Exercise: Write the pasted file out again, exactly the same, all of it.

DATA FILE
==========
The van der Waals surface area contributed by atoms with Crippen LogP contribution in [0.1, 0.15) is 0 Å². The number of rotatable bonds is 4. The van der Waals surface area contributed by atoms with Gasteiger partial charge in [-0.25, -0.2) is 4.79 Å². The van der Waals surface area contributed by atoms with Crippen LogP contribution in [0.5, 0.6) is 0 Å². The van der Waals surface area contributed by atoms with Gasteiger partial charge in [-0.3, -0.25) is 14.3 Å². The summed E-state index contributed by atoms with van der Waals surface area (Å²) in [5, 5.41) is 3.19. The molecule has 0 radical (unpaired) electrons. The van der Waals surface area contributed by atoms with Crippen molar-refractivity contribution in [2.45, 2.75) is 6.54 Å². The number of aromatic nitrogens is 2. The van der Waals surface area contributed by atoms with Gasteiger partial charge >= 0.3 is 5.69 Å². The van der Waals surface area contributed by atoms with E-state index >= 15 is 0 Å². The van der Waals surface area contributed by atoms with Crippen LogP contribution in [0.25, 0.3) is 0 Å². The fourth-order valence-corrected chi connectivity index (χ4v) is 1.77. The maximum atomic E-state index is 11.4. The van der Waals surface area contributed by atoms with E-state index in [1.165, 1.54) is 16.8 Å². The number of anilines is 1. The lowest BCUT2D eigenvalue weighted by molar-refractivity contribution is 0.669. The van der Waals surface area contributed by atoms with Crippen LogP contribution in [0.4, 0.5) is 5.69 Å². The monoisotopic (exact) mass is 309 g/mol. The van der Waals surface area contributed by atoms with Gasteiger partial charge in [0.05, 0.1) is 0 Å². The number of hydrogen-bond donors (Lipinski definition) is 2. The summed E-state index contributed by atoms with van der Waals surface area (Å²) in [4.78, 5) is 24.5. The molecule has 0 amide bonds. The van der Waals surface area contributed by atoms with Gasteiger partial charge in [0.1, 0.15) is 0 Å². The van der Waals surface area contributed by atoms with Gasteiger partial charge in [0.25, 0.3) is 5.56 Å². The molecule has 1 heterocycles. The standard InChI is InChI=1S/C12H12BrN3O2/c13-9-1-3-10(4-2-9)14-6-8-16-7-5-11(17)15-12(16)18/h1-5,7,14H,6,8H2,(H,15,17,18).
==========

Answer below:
The van der Waals surface area contributed by atoms with Crippen LogP contribution in [0.1, 0.15) is 0 Å². The number of rotatable bonds is 4. The van der Waals surface area contributed by atoms with Gasteiger partial charge in [-0.25, -0.2) is 4.79 Å². The van der Waals surface area contributed by atoms with Crippen LogP contribution in [0.5, 0.6) is 0 Å². The van der Waals surface area contributed by atoms with Gasteiger partial charge in [-0.3, -0.25) is 14.3 Å². The summed E-state index contributed by atoms with van der Waals surface area (Å²) in [5, 5.41) is 3.19. The molecule has 0 radical (unpaired) electrons. The van der Waals surface area contributed by atoms with Crippen molar-refractivity contribution in [2.45, 2.75) is 6.54 Å². The number of aromatic nitrogens is 2. The van der Waals surface area contributed by atoms with Gasteiger partial charge >= 0.3 is 5.69 Å². The van der Waals surface area contributed by atoms with E-state index >= 15 is 0 Å². The van der Waals surface area contributed by atoms with Crippen LogP contribution in [0.25, 0.3) is 0 Å². The fourth-order valence-corrected chi connectivity index (χ4v) is 1.77. The maximum atomic E-state index is 11.4. The van der Waals surface area contributed by atoms with E-state index in [1.165, 1.54) is 16.8 Å². The number of anilines is 1. The lowest BCUT2D eigenvalue weighted by molar-refractivity contribution is 0.669. The van der Waals surface area contributed by atoms with Crippen LogP contribution in [0.4, 0.5) is 5.69 Å². The monoisotopic (exact) mass is 309 g/mol. The van der Waals surface area contributed by atoms with Gasteiger partial charge in [0.05, 0.1) is 0 Å². The number of hydrogen-bond donors (Lipinski definition) is 2. The summed E-state index contributed by atoms with van der Waals surface area (Å²) in [4.78, 5) is 24.5. The molecule has 0 amide bonds. The van der Waals surface area contributed by atoms with Gasteiger partial charge in [0.1, 0.15) is 0 Å². The van der Waals surface area contributed by atoms with Gasteiger partial charge in [0.25, 0.3) is 5.56 Å². The molecule has 1 heterocycles. The standard InChI is InChI=1S/C12H12BrN3O2/c13-9-1-3-10(4-2-9)14-6-8-16-7-5-11(17)15-12(16)18/h1-5,7,14H,6,8H2,(H,15,17,18).